MPs hearing submissions on the fair pay agreements (FPA) bill have been told the government was given faulty advice on the bill’s consistency with the Bill of Rights Act (BORA).

Business NZ chief executive Kirk Hope has tabled an opinion written by public law expert Andrew Butler, who was cited in advice written by the Ministry of Justice for the attorney general.

Appearing before Parliament’s education and workforce committee on Wednesday, Kirk said ministry officials had incorrectly concluded that section 17 of BORA, which provides for freedom of association, did not apply to the process of collective bargaining for an FPA.

The advice from the Ministry of Justice was written for the attorney general, who is responsible for vetting bills for their consistency with BORA.

Officials wrote that they did not consider the universal coverage of the FPA “… engages section 17, because while two people who enter into a contract might be described as ‘associating’, they could not be considered to have an ‘association’ within the meaning of section 17”, citing a leading legal text on the BORA co-authored by Butler.

Failure to analyse

Business NZ commissioned an opinion from Butler, who said because the Ministry of Justice had incorrectly formed the view that collective bargaining does not fall within the protections of section 17, it, therefore, failed to fully analyse this important aspect of FPAs for consistency with BORA.

Butler said that there were several features of the bill which are not consistent with, or are unlikely to be consistent with, section 17.

“Chief among these are its universal coverage; its departure from the principle of voluntariness; its interference in multiple ways with party autonomy; and the complete prohibition on employers initiating bargaining for an initial FPA.”

However, Butler also said there were some features that he considered would be likely to be consistent, particularly where it focused on enhancing the bargaining power of those in low-paid, insecure or unsafe jobs.

“If the FPA bill had confined itself to workers in those sorts of jobs alone, the limits the FPA bill imposes on freedom of association would have been more likely to be reasonable and justified in a free and democratic society.”

Hope said if there are issues with the New Zealand Bill of Rights Act, then there are going to be issues with convention 98 of the International Labour Organisation (ILO) “which is why we keep referring to it”.

In June, the ILO heard a complaint from Business NZ that the bill was in breach of convention 98 on collective bargaining, but did not appear to provide the condemnation sought by the business lobby.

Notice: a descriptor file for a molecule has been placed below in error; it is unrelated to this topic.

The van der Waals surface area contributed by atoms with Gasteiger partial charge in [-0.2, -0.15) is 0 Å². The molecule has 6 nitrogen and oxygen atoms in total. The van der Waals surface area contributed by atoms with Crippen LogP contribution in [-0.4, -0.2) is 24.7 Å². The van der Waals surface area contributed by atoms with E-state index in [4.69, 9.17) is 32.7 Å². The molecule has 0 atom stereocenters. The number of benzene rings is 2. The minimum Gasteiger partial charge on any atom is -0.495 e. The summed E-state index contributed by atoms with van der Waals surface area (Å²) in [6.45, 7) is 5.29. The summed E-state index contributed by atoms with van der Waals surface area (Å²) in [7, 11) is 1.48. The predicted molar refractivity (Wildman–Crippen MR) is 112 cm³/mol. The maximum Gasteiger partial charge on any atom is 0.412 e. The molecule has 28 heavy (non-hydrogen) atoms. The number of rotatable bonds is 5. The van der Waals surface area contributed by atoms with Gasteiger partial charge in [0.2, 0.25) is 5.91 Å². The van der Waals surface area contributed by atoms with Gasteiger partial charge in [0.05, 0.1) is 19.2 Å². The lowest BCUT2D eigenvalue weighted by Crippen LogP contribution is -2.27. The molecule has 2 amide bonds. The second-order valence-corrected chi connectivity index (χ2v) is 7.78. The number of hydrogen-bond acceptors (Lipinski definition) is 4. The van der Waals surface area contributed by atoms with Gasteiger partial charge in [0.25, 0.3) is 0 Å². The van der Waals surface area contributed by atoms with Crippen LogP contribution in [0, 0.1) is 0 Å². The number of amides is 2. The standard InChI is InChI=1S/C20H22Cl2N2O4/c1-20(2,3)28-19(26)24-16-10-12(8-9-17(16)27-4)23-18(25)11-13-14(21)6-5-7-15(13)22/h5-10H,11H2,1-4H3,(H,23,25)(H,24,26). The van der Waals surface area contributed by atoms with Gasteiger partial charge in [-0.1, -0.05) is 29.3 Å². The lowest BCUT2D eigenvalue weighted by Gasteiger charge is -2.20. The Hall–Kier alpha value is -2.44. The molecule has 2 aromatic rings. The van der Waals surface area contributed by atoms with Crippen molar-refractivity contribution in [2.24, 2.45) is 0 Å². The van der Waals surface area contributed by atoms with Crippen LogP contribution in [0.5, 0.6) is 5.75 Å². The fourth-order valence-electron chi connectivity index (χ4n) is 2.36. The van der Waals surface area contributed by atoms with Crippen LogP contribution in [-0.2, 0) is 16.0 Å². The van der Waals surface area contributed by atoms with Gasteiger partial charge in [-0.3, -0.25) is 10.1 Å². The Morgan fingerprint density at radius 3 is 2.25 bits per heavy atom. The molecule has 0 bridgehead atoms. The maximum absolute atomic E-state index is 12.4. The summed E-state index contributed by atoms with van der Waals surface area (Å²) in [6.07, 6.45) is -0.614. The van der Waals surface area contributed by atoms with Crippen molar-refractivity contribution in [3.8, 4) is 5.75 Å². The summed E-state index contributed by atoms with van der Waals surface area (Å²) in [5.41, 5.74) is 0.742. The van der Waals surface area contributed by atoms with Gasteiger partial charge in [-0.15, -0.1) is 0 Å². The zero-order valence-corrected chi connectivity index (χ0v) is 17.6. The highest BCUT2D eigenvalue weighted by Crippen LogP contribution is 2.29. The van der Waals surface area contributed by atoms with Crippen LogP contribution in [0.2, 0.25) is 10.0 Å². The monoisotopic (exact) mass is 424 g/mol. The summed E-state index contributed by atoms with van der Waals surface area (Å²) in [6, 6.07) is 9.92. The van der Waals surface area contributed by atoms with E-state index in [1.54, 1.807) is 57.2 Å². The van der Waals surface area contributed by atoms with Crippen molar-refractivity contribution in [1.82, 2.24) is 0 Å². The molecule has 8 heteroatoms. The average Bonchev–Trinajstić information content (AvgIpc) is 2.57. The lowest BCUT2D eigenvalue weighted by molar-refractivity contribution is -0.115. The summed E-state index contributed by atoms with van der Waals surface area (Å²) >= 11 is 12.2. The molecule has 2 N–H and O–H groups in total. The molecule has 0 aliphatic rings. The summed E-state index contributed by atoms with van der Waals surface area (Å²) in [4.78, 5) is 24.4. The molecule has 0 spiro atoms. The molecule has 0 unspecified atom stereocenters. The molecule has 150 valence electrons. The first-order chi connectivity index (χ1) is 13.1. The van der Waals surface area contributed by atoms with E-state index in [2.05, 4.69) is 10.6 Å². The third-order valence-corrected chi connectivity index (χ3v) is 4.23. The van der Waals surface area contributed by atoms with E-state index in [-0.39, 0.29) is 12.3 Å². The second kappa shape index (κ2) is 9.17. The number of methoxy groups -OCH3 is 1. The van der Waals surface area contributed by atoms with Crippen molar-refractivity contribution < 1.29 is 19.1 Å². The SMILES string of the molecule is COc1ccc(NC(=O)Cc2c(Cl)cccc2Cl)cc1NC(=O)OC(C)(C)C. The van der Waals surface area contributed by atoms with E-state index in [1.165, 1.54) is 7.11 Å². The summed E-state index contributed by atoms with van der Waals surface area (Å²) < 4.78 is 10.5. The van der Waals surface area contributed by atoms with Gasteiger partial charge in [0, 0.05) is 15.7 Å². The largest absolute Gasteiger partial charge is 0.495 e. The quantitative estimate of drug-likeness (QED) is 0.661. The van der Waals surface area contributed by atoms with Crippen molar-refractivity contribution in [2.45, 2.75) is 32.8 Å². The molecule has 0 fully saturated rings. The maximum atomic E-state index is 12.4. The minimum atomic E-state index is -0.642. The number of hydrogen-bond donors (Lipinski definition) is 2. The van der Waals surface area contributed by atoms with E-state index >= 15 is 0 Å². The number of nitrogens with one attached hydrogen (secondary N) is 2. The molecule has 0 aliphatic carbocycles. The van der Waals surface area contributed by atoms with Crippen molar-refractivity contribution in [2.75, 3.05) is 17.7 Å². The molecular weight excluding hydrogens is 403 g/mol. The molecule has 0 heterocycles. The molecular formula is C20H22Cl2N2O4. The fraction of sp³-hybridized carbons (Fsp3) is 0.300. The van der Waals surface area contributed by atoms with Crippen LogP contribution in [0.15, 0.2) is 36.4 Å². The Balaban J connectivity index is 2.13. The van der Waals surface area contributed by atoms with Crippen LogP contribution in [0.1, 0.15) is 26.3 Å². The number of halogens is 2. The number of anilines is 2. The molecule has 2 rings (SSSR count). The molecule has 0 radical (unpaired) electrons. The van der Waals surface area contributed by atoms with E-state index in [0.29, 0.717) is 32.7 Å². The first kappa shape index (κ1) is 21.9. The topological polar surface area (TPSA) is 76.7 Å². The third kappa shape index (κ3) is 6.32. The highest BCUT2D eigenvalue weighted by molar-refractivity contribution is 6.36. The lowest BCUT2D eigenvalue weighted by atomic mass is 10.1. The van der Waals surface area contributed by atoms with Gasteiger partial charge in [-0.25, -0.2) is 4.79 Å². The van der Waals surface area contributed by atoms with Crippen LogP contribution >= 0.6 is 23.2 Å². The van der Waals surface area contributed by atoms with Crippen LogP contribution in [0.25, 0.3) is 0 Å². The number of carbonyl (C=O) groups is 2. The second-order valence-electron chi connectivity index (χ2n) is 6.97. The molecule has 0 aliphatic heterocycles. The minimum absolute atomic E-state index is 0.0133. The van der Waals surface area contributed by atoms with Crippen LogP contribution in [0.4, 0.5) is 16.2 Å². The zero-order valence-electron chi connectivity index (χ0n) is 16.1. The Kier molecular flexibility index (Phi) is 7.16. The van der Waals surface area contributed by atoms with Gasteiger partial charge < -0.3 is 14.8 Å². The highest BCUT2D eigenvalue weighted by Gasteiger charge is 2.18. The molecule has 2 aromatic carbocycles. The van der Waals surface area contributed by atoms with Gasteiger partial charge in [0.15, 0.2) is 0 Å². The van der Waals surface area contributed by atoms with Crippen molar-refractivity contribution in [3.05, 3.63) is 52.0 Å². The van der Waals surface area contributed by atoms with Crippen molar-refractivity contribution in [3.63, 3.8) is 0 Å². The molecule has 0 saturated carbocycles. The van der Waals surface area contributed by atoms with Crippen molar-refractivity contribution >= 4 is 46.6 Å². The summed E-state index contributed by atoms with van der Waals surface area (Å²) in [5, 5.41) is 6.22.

Australian approach

Hope suggested MPs should consider the solution advised by the Ministry of Business, Innovation and Employment (MBIE), which he said focused on mechanisms to help identify a small number of sectors where there are identified vulnerabilities and provided a set of sector-specific standards to address them.

In the bill’s regulatory impact statement, MBIE said that FPAs were not well-targeted, which meant the government’s proposed system might create significant labour market inflexibility and costs when it is used in sectors without a demonstrable labour market issue.

MBIE’s alternative solution included empowering a government agency to introduce a limited set of sector-based minimum standards where it had confirmed there was a labour market problem.

MBIE said this would be like a targeted version of Australia’s system of modern awards, with sector-based standards that create a new ‘floor’ that sits above legislated minimum employment standards.

However, in its written submission Business NZ said it wanted such standards to only be binding on employers that sign up to them: “effectively a variation of current multi-employer collective agreements”. 


In a statement to BusinessDesk, workplace relations minister Michael Wood accused Business NZ of hyperbole and misinformation.

He said the Ministry of Justice’s BORA report considered many elements of the bill and found no unjustified limitations on people’s rights.

“As has been well canvassed, Business NZ’s hyperbolic claim that the bill breaches International Labour Organisation conventions has also failed.”

Wood said the proposed system followed the recommendations of the FPA working group, chaired by former prime minister Jim Bolger, and would improve outcomes for vulnerable employees.

He said this was especially true for Māori, Pacific peoples, young people, and people with disabilities, who are over-represented in occupations that could benefit from an FPA.

“What we have here is an organisation representing some of the wealthiest corporates in New Zealand, running a desperate misinformation campaign to stop some of the lowest-paid workers in our country from having a bit more of a say and a fair go.”